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Publication numberUS6233619 B1
Publication typeGrant
Application numberUS 09/126,920
Publication dateMay 15, 2001
Filing dateJul 31, 1998
Priority dateJul 31, 1998
Fee statusPaid
Also published asDE69928408D1, DE69928408T2, EP1101322A2, EP1101322B1, WO2000007331A2, WO2000007331A3
Publication number09126920, 126920, US 6233619 B1, US 6233619B1, US-B1-6233619, US6233619 B1, US6233619B1
InventorsAnthony Narisi, Michael T. Kain, Gary Salamon, Susan Jennion, Lois B. Coyne
Original AssigneeUnisys Corporation
Export CitationBiBTeX, EndNote, RefMan
External Links: USPTO, USPTO Assignment, Espacenet
Virtual transport layer interface and messaging subsystem for high-speed communications between heterogeneous computer systems
US 6233619 B1
Abstract
Methods and apparatus that enable network applications executing on respective directly interconnected computer systems to communicate at high speed, with low latency, over the interconnection therebetween such that both systems may use their native mechanisms to communicate with each other without change in those mechanisms, rather than over conventional network communication paths such as Ethernet. Communication between applications in co-resident, closely coupled processing environments is provided by replacing the conventional TCP transport layer and the conventional IP network layer with a reliable messaging subsystem (“MSS”) for data transfers between the closely coupled systems which provides an interface which is independent of the communication protocol of the interconnect and a virtual transport layer (“VTL”) which simulates a known transport layer protocol, such as TCP/IP, to the network applications. MSS is a system interconnect independent messaging transport which presents to its users many different delivery and notification mechanisms for the transfer of both control and data information between different heterogeneous environments, while VTL uses the MSS connection to provide a consistent, interconnect independent interface to the session layer.
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Claims(15)
What is claimed is:
1. Apparatus which enables a first network application, executing on a first computer system, and a second network application, executing on a second computer system which is directly interconnected and closely coupled to the first computer system, to communicate with each other without affecting the first and second network applications, said first and second computer systems being heterogeneous, said apparatus comprising:
an interconnection coupling an input/output (I/O) subsystem of the first computer system to an I/O subsystem of the second computer system and over which data can be transmitted between the first and second computer systems independent of a network interface card; and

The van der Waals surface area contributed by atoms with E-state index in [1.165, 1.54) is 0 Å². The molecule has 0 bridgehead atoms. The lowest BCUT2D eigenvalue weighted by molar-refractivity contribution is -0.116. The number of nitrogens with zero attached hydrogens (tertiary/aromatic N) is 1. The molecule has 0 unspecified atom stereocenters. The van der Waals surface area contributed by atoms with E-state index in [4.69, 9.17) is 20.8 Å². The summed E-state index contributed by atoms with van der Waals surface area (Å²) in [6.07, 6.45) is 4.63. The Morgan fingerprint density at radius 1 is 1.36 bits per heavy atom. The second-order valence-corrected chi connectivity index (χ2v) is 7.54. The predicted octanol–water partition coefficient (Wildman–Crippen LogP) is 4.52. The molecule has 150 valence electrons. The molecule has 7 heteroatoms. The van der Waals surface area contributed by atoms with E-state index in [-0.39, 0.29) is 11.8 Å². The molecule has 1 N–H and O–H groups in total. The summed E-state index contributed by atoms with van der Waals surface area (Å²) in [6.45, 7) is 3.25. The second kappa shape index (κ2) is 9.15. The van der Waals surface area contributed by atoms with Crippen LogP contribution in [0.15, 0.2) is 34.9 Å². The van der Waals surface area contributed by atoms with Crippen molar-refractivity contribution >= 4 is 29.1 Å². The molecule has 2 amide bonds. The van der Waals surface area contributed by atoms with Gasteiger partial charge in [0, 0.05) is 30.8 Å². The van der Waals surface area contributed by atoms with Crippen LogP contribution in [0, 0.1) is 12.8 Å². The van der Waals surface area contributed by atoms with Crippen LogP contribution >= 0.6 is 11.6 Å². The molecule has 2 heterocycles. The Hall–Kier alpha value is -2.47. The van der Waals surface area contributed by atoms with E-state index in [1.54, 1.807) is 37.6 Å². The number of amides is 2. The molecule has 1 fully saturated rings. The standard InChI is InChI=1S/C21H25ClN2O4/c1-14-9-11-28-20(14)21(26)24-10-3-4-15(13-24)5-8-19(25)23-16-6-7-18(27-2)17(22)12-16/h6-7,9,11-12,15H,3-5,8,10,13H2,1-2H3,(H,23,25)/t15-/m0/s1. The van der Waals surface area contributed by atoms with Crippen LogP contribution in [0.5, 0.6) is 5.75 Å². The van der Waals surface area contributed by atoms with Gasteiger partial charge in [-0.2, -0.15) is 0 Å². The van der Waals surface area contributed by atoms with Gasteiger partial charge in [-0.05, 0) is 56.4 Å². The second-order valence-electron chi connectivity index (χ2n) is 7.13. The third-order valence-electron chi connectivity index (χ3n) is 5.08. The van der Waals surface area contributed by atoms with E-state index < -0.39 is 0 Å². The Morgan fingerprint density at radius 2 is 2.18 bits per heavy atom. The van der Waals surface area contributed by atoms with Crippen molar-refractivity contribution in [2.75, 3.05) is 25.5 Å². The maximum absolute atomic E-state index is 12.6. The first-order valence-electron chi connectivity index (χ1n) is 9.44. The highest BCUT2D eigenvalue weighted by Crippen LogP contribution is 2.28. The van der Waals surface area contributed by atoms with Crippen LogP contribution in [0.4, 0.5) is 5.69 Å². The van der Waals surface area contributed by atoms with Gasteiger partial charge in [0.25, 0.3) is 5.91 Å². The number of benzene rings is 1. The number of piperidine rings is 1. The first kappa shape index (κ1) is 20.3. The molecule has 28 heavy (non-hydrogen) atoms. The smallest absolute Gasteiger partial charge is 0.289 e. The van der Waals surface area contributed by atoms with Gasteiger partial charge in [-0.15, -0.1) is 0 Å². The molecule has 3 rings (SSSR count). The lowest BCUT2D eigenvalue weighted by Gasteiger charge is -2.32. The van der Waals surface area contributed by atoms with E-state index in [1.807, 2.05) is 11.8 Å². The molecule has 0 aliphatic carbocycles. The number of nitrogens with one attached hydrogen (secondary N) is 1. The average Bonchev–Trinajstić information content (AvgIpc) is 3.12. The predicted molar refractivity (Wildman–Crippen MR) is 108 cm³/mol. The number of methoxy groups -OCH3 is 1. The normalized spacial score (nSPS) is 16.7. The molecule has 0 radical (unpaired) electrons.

an interconnection messaging system executing on the first and second computer systems that provides general purpose transport interfaces and that simulates a predetermined transport layer protocol to the first and second network applications whereby said first and second network applications may communicate in a manner which is transparent to the first and second network applications.
2. The apparatus as in claim 1, wherein the interconnection between the I/O subsystem of the first computer system and the I/O subsystem of the second computer system comprises a physical connection between the I/O subsystems over which data can be transmitted.
3. The apparatus as in claim 1, wherein the interconnection messaging system includes a messaging subsystem (“MSS”) which provides said general purpose transport interfaces, said general purpose transport interfaces being independent of communication protocols of the interconnection, and which provides further interfaces on either end of the interconnection which are dependent on the communication protocols of the interconnection, whereby only the further interfaces must be changed when the interconnection is changed.
4. Apparatus as in claim 3, wherein the MSS includes an MSS component on each of said first and second computer systems, each MSS component having at least one local MSS user connected thereto through said independent transport interface, an MSS component on the first computer system creating a dialog to each complementary remote MSS user of the second computer system.
5. Apparatus as in claim 4, wherein each MSS component includes means for building dialog tables for local MSS users informing the local MSS users about any complementary remote MSS users accessible via the interconnection and for updating said dialog tables as complementary remote MSS users are added or removed.
6. Apparatus as in claim 4, wherein each MSS component includes means for performing dialog management functions which allow the local MSS users to establish, receive status about, and destroy dialogs with the complementary remote MSS users over the interconnection.
7. Apparatus as in claim 4, wherein each MSS component includes means for performing control message functions which allow the local MSS users and the complementary remote MSS users to pass control messages to each other in a manner which is independent of the communication protocols of the interconnection.
8. Apparatus as in claim 4, wherein each MSS component includes means for transferring data between local and complementary remote MSS users over data dialogs established between said local and remote MSS users.